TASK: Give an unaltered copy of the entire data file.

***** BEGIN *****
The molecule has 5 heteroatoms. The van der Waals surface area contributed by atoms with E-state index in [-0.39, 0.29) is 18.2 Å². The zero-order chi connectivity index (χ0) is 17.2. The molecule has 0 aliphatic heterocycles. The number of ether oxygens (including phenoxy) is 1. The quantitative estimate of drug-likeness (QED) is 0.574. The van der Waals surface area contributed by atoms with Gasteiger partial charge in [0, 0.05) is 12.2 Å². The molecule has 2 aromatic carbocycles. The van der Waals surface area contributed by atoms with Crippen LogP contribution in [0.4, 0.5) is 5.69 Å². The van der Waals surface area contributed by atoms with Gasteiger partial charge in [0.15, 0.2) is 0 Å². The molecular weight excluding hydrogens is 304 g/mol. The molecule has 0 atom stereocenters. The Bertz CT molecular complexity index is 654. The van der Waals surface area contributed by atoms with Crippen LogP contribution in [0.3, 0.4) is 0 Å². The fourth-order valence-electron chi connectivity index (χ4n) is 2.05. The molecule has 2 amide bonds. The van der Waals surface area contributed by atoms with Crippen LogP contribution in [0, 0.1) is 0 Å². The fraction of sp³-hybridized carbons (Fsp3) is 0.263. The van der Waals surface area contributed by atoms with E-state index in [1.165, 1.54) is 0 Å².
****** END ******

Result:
The molecule has 5 heteroatoms. The van der Waals surface area contributed by atoms with E-state index in [-0.39, 0.29) is 18.2 Å². The zero-order chi connectivity index (χ0) is 17.2. The molecule has 0 aliphatic heterocycles. The number of ether oxygens (including phenoxy) is 1. The quantitative estimate of drug-likeness (QED) is 0.574. The van der Waals surface area contributed by atoms with Gasteiger partial charge in [0, 0.05) is 12.2 Å². The molecule has 2 aromatic carbocycles. The van der Waals surface area contributed by atoms with Crippen LogP contribution in [0.4, 0.5) is 5.69 Å². The van der Waals surface area contributed by atoms with Gasteiger partial charge in [0.15, 0.2) is 0 Å². The molecular weight excluding hydrogens is 304 g/mol. The molecule has 0 atom stereocenters. The Bertz CT molecular complexity index is 654. The van der Waals surface area contributed by atoms with Crippen LogP contribution in [0.3, 0.4) is 0 Å². The fourth-order valence-electron chi connectivity index (χ4n) is 2.05. The molecule has 2 amide bonds. The van der Waals surface area contributed by atoms with Crippen LogP contribution in [0, 0.1) is 0 Å². The fraction of sp³-hybridized carbons (Fsp3) is 0.263. The van der Waals surface area contributed by atoms with E-state index in [1.165, 1.54) is 0 Å².